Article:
About Coonawarra

limestone coast map

Coonawarra is the most important wine region within the Limestone Coast zone of South Australia, credited with producing some of the best red wines in the entire country, and often described as Australia’s most famous terroir. It is located in the far south-east of the state, adjoining the border with Victoria south of Wrattonbully.

Although vines were first planted here in the last decade of the 19th century by Scottish settler John Riddoch, it was not until the 1950s that the region received some serious attention when the famous Wynns winery was set up.

Wynns Coonawarra

Many other well-known wine producers followed suit, including Penfolds and Yalumba, but the region was not accorded its GI (Geographical Indication) status until 2003.

This delay seems odd, since Coonawarra is one of the very few regions in Australia strongly defined by the earth in which the vineyards are planted. Terra rossa soil is the key factor in the Coonwarra terroir.

Our own Highbank vineyard was started over 30 years ago and sits on the red terra rossa soils.

Highbank Cottage Coonawarra terra rossa

The region’s prime land, which has this reddish-brown topsoil over a thick layer of soft limestone, covers a narrow strip 12 kilometers (7.5 miles) long and around 1km (0.6 miles) wide. The reddish color of the soil is caused by iron-oxide (rust) formations in the clay. Vineyards on this soil benefit from good drainage and nutrient-holding capacity.

Denis Vice Highbank terra rossa
Coonawarra’s proximity to the Southern Ocean (37 miles/60km away) gives it a mild maritime climate, with Mediterranean effects in the summer moderated by the cool breezes coming off the sea. This cooling of the vines is critical to the richness and complexity of the region’s wines as it extends the ripening period, resulting in a wide range of flavor development.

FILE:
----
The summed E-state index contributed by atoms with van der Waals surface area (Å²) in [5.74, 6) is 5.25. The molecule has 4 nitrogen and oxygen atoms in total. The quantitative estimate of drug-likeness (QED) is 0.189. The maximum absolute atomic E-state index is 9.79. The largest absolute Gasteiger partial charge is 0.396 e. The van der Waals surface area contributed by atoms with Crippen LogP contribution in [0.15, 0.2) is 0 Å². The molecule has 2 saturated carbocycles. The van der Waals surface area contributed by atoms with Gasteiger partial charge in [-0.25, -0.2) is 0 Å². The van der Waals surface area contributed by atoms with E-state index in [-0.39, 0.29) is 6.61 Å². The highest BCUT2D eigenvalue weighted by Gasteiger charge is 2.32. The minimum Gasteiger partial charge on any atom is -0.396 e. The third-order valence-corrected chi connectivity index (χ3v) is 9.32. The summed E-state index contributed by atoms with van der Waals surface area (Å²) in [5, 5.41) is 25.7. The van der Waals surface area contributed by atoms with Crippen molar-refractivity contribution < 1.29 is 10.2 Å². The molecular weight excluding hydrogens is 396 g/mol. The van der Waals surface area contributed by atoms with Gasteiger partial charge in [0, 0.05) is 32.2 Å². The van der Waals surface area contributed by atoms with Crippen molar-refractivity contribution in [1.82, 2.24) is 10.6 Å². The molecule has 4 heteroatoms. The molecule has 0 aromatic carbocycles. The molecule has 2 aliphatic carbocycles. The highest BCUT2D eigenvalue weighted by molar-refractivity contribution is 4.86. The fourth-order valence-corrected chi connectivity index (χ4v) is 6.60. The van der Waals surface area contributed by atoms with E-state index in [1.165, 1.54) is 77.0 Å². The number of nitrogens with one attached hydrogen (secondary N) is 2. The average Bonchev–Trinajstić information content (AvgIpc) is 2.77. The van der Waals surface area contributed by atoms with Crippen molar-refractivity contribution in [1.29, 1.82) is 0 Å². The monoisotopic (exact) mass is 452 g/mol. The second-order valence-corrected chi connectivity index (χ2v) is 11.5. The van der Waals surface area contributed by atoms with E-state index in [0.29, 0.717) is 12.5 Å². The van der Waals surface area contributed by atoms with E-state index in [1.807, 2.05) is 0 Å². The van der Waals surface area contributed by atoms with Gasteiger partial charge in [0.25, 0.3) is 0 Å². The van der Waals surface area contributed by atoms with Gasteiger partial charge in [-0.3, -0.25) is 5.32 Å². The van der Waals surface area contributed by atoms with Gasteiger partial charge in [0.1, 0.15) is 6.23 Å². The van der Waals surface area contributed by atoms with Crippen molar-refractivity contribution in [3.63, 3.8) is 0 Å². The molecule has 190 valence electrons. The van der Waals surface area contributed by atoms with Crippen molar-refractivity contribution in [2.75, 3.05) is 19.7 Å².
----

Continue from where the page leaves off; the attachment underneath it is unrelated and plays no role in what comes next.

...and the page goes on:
Cabernet Sauvignon is the shining star of the region, producing some of Australia’s great wines. They display concentrated fruit flavors and although the winemaking principles revolve around extracting as much of the tannin as possible, they are well integrated and never overpowering.

The success of this grape variety has given birth to such events as the Coonawarra Cabernet Celebration, Barrel Auction and the annual Coonawarra Cup held at the Penola Racecourse. While the major cities of Adelaide and Melbourne are both around 400 kilometers (250 miles) away, plenty of visitors make the journey to taste these famous wines at the cellar doors of the region’s various wineries, which include well-established large producers and smaller and newer operations.

This article originally from Wine Searcher

Wine Master Praises Coonawarra Creations

Highbank Cabernet Sauvignon added to wine wishlist following rave review!

In an article in the Penola Pennant on 22nd August, Highbank has been labelled the ‘star of Coonawarra’ by Master of Wine, Ned Goodwin!

Click here to view the PDF of the article.

These are a few excerpts…

Among the four wines reviewed was the Highbank Coonawarra Family Reserve Single Vineyard 2013 – described as a dutifully forward vintage by Mr Goodwin, with the scented 13 supine and gorgeous drinking in its youth, bristling with currant, mint, black olive, mulch, cigar box and plum.

“The wine is strung across a timbre of herbal inflected tannins, well-appointed oak and juicy acidity, suggesting that it will carry well into old age,” Mr Goodwin said.

The wine receive a score of 96/100

Mr Goodwin praised the Highbank Coonawarra Single Vineyard 2014 saying the wine offered “a little more jam in the cabernet pastry” with the addition of the merlot.